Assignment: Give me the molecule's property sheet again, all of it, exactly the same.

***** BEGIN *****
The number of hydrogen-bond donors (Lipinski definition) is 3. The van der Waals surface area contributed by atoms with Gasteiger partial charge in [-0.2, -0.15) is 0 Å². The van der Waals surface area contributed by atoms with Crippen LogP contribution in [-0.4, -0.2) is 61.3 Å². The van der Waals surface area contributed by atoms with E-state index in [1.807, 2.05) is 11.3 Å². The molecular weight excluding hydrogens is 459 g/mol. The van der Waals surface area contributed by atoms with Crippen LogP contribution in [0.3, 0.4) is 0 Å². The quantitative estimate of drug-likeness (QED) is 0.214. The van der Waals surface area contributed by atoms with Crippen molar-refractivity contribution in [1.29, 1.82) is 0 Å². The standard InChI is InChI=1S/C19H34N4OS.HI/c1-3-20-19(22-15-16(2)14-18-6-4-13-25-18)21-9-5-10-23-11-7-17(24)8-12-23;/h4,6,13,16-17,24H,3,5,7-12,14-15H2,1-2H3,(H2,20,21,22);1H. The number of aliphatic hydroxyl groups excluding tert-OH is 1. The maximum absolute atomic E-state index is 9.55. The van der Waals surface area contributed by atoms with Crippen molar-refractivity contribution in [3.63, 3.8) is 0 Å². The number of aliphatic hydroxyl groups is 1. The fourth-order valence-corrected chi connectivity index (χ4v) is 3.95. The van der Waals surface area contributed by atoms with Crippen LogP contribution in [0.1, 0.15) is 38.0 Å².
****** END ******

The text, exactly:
The number of hydrogen-bond donors (Lipinski definition) is 3. The van der Waals surface area contributed by atoms with Gasteiger partial charge in [-0.2, -0.15) is 0 Å². The van der Waals surface area contributed by atoms with Crippen LogP contribution in [-0.4, -0.2) is 61.3 Å². The van der Waals surface area contributed by atoms with E-state index in [1.807, 2.05) is 11.3 Å². The molecular weight excluding hydrogens is 459 g/mol. The van der Waals surface area contributed by atoms with Crippen LogP contribution in [0.3, 0.4) is 0 Å². The quantitative estimate of drug-likeness (QED) is 0.214. The van der Waals surface area contributed by atoms with Crippen molar-refractivity contribution in [1.29, 1.82) is 0 Å². The standard InChI is InChI=1S/C19H34N4OS.HI/c1-3-20-19(22-15-16(2)14-18-6-4-13-25-18)21-9-5-10-23-11-7-17(24)8-12-23;/h4,6,13,16-17,24H,3,5,7-12,14-15H2,1-2H3,(H2,20,21,22);1H. The number of aliphatic hydroxyl groups excluding tert-OH is 1. The maximum absolute atomic E-state index is 9.55. The van der Waals surface area contributed by atoms with Crippen molar-refractivity contribution in [3.63, 3.8) is 0 Å². The number of aliphatic hydroxyl groups is 1. The fourth-order valence-corrected chi connectivity index (χ4v) is 3.95. The van der Waals surface area contributed by atoms with Crippen LogP contribution in [0.1, 0.15) is 38.0 Å².